Our first morning, Rebecca and I moseyed down the beach to meet our new mentors, Ryley and Lenny. In the grand tradition of surf instructors, both were handsome, sun-bronzed, affable dudes with zinc-smeared noses and a fondness for the word stoked. Ryley was originally from Northern California, and Lenny was Nicaraguan; both worked for Tropicsurf, a company that sets up shop at luxury resorts around the world and offers a standardized system of instruction designed to move clients up a ladder of surf ability ranging from level one (“kooks,” such as myself) to 10 (“Kellys,” as in 11-time World Surf League champion Kelly Slater).
We started on land, sitting on our blue longboards while Ryley drew diagrams in the sand to illustrate the mechanics of breaking waves and offered safety advice about rip currents and not diving headfirst into shallow water. Then we practiced a few pop-ups to get a feel for the motion. To stand up on a surfboard, you do an upward dog yoga pose for about a millisecond before executing an equally speedy sort of low roundhouse into a sideways crouch, landing with your feet aligned on the board’s longitudinal axis. This is not the easiest maneuver even when the board is on dry sand, let alone when it’s teetering atop a churning heap of moving water. “Perfect!” Ryley said, brimming with optimism after our shaky practice attempts. “Let’s get out there.” We picked up our boards, strapped their leashes around our ankles, and walked out into the water.
In the Pulitzer Prize–winning surf memoir Barbarian Days, William Finnegan writes that “Surfing is a secret garden, not easily entered.” Less eloquently put: Surfing is hard. Finnegan is talking about the slow accrual of knowledge and skill that is the life’s work of a serious surfer, the deep intimacies with certain breaks cultivated over time. Even achieving the most basic competence, however, means spending hours upon hours floating in an unpredictable ocean waiting for a rideable wave and, when one finally comes, probably just falling or (much worse) getting in the way of a better surfer. Many popular and accessible breaks are less secret gardens than locked ones, jealously guarded by skilled regulars who have little patience for beginners.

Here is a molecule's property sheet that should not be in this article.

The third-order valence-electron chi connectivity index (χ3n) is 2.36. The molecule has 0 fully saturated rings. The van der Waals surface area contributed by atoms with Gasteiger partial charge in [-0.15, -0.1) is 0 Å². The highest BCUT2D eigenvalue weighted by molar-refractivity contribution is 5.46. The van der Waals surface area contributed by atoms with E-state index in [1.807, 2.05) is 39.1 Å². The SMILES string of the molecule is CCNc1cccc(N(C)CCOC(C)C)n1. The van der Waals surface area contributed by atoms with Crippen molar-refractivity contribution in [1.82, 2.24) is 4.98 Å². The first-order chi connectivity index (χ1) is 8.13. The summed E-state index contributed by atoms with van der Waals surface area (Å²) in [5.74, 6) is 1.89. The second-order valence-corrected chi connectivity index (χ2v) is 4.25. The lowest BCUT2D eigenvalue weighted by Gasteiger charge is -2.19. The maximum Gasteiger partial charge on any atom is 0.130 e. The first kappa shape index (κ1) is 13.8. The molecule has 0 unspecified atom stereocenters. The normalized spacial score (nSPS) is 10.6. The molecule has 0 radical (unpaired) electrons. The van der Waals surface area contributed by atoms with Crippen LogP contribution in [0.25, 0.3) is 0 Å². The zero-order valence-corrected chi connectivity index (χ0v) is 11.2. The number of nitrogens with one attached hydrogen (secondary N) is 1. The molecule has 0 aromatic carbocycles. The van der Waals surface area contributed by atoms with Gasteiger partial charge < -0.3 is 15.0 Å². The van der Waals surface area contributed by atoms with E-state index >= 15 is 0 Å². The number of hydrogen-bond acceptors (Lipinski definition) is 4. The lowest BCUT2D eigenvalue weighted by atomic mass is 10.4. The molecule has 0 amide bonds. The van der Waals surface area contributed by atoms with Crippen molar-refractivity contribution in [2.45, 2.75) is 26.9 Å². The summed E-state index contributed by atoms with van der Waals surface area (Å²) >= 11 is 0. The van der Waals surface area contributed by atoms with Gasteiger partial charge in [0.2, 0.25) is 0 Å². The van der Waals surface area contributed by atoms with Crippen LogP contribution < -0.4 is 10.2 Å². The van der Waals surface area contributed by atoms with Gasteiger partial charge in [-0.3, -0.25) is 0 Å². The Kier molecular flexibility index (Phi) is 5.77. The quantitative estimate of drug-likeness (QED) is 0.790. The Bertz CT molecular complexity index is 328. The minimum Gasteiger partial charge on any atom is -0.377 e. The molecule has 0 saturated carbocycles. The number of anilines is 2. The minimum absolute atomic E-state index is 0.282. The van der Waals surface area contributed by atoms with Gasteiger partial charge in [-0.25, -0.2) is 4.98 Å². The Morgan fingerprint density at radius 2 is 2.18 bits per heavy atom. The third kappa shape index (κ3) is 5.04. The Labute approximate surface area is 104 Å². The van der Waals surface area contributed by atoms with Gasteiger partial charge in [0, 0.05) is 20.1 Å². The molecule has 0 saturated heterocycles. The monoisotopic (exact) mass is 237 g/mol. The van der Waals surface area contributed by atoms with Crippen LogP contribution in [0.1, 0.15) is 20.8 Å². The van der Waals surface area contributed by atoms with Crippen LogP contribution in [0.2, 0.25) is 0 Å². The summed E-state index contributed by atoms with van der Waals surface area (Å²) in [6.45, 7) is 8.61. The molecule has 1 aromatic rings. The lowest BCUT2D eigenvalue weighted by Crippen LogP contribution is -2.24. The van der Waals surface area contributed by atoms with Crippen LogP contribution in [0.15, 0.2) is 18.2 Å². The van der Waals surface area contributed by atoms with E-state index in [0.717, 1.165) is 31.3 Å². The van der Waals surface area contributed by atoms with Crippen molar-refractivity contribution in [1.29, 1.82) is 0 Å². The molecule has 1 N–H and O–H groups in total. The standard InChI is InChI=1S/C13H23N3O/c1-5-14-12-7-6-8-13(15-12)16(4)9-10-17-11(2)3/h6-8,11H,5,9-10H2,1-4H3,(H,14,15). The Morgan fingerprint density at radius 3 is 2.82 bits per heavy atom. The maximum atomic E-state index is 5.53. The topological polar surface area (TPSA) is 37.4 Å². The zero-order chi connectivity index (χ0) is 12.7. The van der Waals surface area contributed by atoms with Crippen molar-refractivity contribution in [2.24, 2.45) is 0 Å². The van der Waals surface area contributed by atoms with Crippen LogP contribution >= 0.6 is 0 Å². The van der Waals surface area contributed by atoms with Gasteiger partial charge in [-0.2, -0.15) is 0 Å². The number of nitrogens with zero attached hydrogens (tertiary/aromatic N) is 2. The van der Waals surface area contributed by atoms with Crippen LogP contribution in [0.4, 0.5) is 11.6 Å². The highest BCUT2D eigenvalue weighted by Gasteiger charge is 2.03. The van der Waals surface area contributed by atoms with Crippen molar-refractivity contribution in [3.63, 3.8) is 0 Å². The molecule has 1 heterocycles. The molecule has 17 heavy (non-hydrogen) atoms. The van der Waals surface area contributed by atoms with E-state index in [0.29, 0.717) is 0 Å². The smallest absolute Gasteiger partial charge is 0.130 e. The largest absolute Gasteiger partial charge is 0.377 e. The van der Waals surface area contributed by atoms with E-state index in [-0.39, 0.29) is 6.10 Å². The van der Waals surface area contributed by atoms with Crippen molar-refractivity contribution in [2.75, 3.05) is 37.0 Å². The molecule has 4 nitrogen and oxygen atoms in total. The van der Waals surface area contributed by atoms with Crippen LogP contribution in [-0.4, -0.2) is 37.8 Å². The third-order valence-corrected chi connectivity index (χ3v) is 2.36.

One of the great advantages of being a beginner at Mukul, which gets its name from a Mayan word meaning “secret” and has an air of mellow seclusion bordering on otherworldliness, is that for the most part we shared the ocean only with the pelicans. When the tide was right, several small boats might be anchored off Playa Manzanillo’s point break, disgorging a handful of day-tripping surfers to swim over to the lineup, but they were always gone by late afternoon and weren’t bothered by our ineptitude anyway, as we stayed much closer in. The beach itself is inaccessible by land except via Guacalito de la Isla, the 1,670-acre development that contains Mukul, as well as privately owned residences, and is the passion project of Nicaragua’s first billionaire, Carlos Pellas Chamorro. “Don Carlos,” as everyone refers to him in reverent tones, comes to the resort often and has a particularly spectacular villa on the water, complete with a waterslide for his grandchildren. One afternoon, we saw him in the beach restaurant, greeting employees by name and resembling, with his white beard, khaki fishing shirt, and radiant congeniality, no one so much as Richard Attenborough welcoming guests to Jurassic Park. (Fortunately, the only reptiles we saw at Mukul were indolent basking iguanas.)